The Matinee ’22 v. 129 gets a bit nostalgic and introspective, featuring songs that beckon to forgotten eras as well as foraging into whimsical and off-kilter arenas. In other words, this selection of new music is highly entertaining.

Find these songs on The Songs of September playlist. They are the final ones of this month’s compilation, which is available Spotify and SoundCloud.

 

Nation of Language – “From The Hill” (Brooklyn, USA)

RIYL: ’80s new wave and synth-pop reborn and reinvented

We like to wonder what would have happened if a band existed in another era. Would they have been superstars then while considered legends today? And can they still reach such heights in 2022’s highly competitive industry that rewards the formulaic rather than the creative? It is well beyond a reasonable doubt that Nation of Language would have been stars in the ’80s, residing next to Ultravox, Human League, and OMD as one of the great synth-pop and new wave bands on the planet. We still believe that by the time Aidan Noéll (synth), Ian Devaney (vocal, synth, guitar), and Alex Mackay (bass) call it quits that they will be considered legends. After all, they already have two remarkable albums – 2020’s Introduction, Presence and 2021’s A Way Forward – to their credit.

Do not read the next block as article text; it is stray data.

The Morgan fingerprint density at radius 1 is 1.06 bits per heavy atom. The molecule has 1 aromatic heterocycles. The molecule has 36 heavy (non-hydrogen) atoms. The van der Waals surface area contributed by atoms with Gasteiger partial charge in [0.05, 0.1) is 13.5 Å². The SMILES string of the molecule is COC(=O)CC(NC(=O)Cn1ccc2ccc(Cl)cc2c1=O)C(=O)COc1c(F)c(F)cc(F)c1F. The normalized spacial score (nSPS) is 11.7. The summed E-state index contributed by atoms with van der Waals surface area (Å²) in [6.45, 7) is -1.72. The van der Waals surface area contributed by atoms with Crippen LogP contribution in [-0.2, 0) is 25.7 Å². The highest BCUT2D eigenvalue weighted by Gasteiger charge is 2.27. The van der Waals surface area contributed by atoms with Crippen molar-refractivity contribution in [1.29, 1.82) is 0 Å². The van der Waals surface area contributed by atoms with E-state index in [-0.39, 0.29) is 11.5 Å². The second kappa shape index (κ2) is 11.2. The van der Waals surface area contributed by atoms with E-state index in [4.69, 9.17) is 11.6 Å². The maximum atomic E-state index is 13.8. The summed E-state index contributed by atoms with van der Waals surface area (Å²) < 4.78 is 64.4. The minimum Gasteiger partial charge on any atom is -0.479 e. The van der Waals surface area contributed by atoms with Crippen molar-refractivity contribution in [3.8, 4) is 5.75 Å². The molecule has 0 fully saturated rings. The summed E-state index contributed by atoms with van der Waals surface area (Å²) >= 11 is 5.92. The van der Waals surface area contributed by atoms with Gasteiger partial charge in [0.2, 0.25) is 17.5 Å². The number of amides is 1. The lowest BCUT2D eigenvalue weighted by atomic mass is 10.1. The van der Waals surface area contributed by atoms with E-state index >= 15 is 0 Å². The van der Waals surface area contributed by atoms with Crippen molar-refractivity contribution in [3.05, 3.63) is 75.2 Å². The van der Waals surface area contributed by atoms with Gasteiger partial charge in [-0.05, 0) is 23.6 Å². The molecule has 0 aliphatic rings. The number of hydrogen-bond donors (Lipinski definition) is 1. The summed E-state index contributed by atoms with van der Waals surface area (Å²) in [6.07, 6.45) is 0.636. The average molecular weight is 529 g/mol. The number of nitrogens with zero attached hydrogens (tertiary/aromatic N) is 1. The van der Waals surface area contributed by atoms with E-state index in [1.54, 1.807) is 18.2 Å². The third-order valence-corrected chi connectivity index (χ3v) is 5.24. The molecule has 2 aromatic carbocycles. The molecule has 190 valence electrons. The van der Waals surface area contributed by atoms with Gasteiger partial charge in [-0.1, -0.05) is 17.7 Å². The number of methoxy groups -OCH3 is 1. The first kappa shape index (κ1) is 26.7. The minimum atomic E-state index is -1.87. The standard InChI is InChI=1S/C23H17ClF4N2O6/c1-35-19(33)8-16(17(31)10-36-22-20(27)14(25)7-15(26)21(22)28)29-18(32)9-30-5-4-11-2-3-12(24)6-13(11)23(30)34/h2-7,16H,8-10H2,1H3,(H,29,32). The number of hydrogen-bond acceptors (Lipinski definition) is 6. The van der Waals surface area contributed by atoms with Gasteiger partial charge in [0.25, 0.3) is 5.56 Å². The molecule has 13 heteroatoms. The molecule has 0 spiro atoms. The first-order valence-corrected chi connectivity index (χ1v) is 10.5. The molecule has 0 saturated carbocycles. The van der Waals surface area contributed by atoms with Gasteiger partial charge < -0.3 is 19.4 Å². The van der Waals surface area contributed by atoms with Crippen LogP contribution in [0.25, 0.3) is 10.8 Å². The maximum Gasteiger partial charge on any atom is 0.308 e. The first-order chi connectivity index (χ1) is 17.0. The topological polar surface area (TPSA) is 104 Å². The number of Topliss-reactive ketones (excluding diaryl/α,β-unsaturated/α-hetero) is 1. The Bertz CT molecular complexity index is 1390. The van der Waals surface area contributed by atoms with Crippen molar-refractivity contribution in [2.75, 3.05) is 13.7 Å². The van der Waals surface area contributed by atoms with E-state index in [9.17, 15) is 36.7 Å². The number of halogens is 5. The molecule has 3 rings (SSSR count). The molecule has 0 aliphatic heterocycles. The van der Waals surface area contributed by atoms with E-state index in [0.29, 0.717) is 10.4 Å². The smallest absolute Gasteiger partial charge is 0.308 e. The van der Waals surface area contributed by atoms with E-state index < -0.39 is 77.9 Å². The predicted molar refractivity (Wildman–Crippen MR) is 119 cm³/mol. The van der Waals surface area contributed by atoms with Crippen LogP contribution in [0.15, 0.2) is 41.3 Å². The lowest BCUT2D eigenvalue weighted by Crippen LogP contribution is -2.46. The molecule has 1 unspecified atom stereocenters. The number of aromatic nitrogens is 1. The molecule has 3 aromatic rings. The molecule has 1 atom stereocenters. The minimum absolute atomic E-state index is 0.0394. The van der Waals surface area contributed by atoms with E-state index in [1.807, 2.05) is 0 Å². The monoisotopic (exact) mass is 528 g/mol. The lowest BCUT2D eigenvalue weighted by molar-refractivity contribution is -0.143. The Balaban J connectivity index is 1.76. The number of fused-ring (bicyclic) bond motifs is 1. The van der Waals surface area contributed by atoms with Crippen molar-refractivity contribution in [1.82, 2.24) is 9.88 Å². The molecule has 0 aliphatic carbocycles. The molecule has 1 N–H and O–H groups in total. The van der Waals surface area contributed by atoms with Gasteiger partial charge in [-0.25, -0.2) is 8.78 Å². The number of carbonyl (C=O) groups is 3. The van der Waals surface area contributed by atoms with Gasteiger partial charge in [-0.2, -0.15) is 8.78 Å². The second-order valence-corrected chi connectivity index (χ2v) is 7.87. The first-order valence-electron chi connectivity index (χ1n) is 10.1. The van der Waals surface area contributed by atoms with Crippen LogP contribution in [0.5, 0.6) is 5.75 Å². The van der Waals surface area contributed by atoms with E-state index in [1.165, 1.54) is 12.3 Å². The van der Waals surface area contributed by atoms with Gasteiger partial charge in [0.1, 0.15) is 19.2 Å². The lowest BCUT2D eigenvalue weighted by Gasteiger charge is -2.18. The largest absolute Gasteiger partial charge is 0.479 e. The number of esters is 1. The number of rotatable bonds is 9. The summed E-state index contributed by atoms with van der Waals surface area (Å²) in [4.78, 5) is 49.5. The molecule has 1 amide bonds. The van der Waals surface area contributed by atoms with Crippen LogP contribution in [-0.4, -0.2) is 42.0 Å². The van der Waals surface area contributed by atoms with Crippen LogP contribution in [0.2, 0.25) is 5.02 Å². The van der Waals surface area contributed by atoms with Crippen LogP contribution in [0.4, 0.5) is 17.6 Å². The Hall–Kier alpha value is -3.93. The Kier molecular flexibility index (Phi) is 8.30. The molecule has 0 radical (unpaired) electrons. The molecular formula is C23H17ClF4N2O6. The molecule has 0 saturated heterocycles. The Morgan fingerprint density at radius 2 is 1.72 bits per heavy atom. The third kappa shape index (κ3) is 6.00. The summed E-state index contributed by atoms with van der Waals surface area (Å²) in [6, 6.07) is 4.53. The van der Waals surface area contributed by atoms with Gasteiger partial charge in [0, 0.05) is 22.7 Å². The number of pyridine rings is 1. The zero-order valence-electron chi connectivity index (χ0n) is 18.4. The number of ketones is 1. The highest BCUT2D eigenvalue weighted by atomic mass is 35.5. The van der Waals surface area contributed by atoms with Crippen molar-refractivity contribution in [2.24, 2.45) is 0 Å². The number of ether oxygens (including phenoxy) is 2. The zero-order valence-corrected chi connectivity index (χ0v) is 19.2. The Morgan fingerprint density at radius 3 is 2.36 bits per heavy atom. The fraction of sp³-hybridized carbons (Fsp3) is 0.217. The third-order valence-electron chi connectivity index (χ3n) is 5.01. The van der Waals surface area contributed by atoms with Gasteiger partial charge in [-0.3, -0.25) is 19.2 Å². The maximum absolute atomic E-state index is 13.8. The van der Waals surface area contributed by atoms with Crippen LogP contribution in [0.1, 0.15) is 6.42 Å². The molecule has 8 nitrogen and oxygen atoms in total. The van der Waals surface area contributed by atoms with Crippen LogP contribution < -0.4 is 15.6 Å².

This year, the trio have spent most of their time criss-crossing the US and Europe. As such, they have not released an album this year, although they did share a great cover of The Replacements’ “Androgynous”. Before 2022 comes to a close, they have finally shared their first original song, and it proves once again why Nation of Language are the best band on the planet.